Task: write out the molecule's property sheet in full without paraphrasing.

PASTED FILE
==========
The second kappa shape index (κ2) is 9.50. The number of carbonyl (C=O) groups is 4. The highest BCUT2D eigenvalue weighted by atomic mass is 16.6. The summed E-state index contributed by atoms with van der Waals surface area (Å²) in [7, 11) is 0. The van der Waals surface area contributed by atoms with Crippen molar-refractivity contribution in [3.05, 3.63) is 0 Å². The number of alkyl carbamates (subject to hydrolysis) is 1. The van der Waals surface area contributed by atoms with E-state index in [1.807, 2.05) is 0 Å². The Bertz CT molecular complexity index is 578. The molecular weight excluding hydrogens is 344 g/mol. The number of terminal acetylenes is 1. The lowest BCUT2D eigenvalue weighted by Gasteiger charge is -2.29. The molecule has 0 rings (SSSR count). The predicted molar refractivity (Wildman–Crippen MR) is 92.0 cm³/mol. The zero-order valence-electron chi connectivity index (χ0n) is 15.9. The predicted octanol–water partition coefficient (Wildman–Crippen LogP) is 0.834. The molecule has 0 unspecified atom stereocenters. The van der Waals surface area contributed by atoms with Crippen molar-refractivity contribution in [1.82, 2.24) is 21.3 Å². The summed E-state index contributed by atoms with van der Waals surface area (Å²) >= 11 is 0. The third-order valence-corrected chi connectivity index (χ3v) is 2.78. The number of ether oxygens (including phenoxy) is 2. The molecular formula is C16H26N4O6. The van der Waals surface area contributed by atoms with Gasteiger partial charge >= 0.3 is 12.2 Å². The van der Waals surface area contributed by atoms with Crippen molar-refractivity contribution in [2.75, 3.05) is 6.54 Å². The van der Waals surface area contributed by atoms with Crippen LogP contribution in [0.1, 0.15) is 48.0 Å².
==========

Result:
The second kappa shape index (κ2) is 9.50. The number of carbonyl (C=O) groups is 4. The highest BCUT2D eigenvalue weighted by atomic mass is 16.6. The summed E-state index contributed by atoms with van der Waals surface area (Å²) in [7, 11) is 0. The van der Waals surface area contributed by atoms with Crippen molar-refractivity contribution in [3.05, 3.63) is 0 Å². The number of alkyl carbamates (subject to hydrolysis) is 1. The van der Waals surface area contributed by atoms with E-state index in [1.807, 2.05) is 0 Å². The Bertz CT molecular complexity index is 578. The molecular weight excluding hydrogens is 344 g/mol. The number of terminal acetylenes is 1. The lowest BCUT2D eigenvalue weighted by Gasteiger charge is -2.29. The molecule has 0 rings (SSSR count). The predicted molar refractivity (Wildman–Crippen MR) is 92.0 cm³/mol. The zero-order valence-electron chi connectivity index (χ0n) is 15.9. The predicted octanol–water partition coefficient (Wildman–Crippen LogP) is 0.834. The molecule has 0 unspecified atom stereocenters. The van der Waals surface area contributed by atoms with Crippen molar-refractivity contribution in [1.82, 2.24) is 21.3 Å². The summed E-state index contributed by atoms with van der Waals surface area (Å²) >= 11 is 0. The third-order valence-corrected chi connectivity index (χ3v) is 2.78. The number of ether oxygens (including phenoxy) is 2. The molecular formula is C16H26N4O6. The van der Waals surface area contributed by atoms with Gasteiger partial charge >= 0.3 is 12.2 Å². The van der Waals surface area contributed by atoms with Crippen molar-refractivity contribution in [2.75, 3.05) is 6.54 Å². The van der Waals surface area contributed by atoms with Crippen LogP contribution in [0.1, 0.15) is 48.0 Å².